At the end of the day, these numbers all mean Casey is not the most aggressive defenseman with his offensive tendencies. However, it does suggest that, when he decides to make a play, he can be very efficient. He is a smart player, and everything he does is calculated and precise. Casey is the type of defender who won’t make too many mistakes that lead to scoring chances for the other team. He is a high IQ, smart, and efficient defender in the offensive end, with high upside if he decides to be a bit more aggressive. 

Seamus Casey’s transitional abilities

Casey may be the most efficient transitional player in this class of defenders. His vision and IQ with the puck on his stick is very clear in the neutral zone. His stickhandling also shines through in transitional situations. Casey is also a very efficient passer through the neutral zone, putting the puck in the right spots to allow for teammates to receive passes in stride, and not have to slow down.

Unfortunately, he does make some concerning decisions when moving the puck from time to time. He forces passes that don’t need to be made more often than one would like. Sometimes, he misses an easy outlet option to gain a defensive zone exit or offensive zone entry. Those lapses in judgement will be something to monitor going forward, certainly. 

When it came to exiting the defensive zone, Casey was directly involved in 18 zone exit attempts, successfully clearing 55.55% of them with possession. The average among the nine tracked defensemen sits at 53.62%, putting Casey above the average. As for entering the offensive zone, Casey was involved directly on 21 total attempts, gaining the zone with possession on 71.43% of them. The average among the nine defensemen sits at 48.07%, showing Casey’s dominance in that aspect.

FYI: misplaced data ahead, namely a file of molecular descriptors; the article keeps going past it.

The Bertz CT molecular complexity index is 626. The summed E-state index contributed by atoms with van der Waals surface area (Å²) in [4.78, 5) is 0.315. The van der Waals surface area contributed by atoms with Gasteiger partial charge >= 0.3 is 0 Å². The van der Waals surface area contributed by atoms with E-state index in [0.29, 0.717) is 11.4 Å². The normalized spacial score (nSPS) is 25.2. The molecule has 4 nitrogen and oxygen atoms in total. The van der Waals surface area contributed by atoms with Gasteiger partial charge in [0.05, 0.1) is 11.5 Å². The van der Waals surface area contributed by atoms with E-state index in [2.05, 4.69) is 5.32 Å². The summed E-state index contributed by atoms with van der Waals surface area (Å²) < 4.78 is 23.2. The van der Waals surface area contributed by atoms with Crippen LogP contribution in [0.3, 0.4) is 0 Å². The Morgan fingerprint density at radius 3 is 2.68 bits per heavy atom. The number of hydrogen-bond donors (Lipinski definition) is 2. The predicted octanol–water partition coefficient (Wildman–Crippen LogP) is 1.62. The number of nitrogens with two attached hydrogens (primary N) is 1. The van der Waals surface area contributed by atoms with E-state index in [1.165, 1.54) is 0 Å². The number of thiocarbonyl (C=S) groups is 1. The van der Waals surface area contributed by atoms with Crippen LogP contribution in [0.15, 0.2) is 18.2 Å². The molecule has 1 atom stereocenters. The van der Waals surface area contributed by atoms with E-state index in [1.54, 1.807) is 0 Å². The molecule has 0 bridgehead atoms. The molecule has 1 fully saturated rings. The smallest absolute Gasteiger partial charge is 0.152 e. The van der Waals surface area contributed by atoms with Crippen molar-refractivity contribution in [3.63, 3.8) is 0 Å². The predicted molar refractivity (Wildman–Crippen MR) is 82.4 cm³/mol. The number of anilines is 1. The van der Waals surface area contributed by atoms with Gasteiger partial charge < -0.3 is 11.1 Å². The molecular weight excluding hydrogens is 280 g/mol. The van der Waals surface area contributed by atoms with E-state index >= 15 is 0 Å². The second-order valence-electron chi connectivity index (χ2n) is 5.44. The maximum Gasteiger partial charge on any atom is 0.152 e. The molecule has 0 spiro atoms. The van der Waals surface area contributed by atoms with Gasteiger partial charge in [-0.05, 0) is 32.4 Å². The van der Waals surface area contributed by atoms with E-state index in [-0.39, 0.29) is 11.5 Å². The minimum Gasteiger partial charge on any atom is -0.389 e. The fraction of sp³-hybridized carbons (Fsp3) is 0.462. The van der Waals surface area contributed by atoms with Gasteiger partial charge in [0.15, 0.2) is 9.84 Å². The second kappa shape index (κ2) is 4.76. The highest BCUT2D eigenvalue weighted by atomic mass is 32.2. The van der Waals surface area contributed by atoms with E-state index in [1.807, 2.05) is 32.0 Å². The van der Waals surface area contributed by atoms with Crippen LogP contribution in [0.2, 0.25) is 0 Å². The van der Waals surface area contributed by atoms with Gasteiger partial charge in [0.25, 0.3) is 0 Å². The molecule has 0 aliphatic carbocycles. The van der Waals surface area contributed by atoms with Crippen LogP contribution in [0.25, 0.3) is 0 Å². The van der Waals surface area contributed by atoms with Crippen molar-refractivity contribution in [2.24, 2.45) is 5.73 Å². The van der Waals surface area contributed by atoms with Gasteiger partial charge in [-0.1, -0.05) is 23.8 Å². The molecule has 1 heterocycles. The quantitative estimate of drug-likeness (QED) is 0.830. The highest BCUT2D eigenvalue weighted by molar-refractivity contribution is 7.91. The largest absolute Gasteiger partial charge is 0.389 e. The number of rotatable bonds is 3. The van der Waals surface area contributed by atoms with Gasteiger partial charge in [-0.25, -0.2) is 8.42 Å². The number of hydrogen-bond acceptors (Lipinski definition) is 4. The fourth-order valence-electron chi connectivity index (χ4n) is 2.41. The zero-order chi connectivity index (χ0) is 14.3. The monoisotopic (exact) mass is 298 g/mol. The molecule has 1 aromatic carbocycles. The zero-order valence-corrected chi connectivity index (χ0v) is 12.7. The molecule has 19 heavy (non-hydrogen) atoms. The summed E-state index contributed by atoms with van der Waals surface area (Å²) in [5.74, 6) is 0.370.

When it comes to carrying the puck out himself in both exits and entries, he sits at 16.67% zone exit carries and 23.81% zone entry carries. The averages for those two stats are 16% and 12%, respectively. This shows that Casey tends to carry the puck himself at a higher clip than most of the nine defensemen tracked. 

Seamus Casey’s defensive zone play

Defensively, Casey stands out positively. He is so good at defending the rush, especially. He faced 25 rush attempts directly in the three tracked games, and he successfully prevented an entry on 44% of them (the average is 35.5%). Additionally, he allowed a clean zone entry on just 24% of them, which is below the average of 33%, which is solid. Casey does a very good job of closing gaps and forcing plays to the perimeter. He has a very quick and accurate stick check, which allows him to be one of the better defenders when defending against the rush. Pairing his rush defense with his transitional abilities, he can be a threat for a quick counter attack.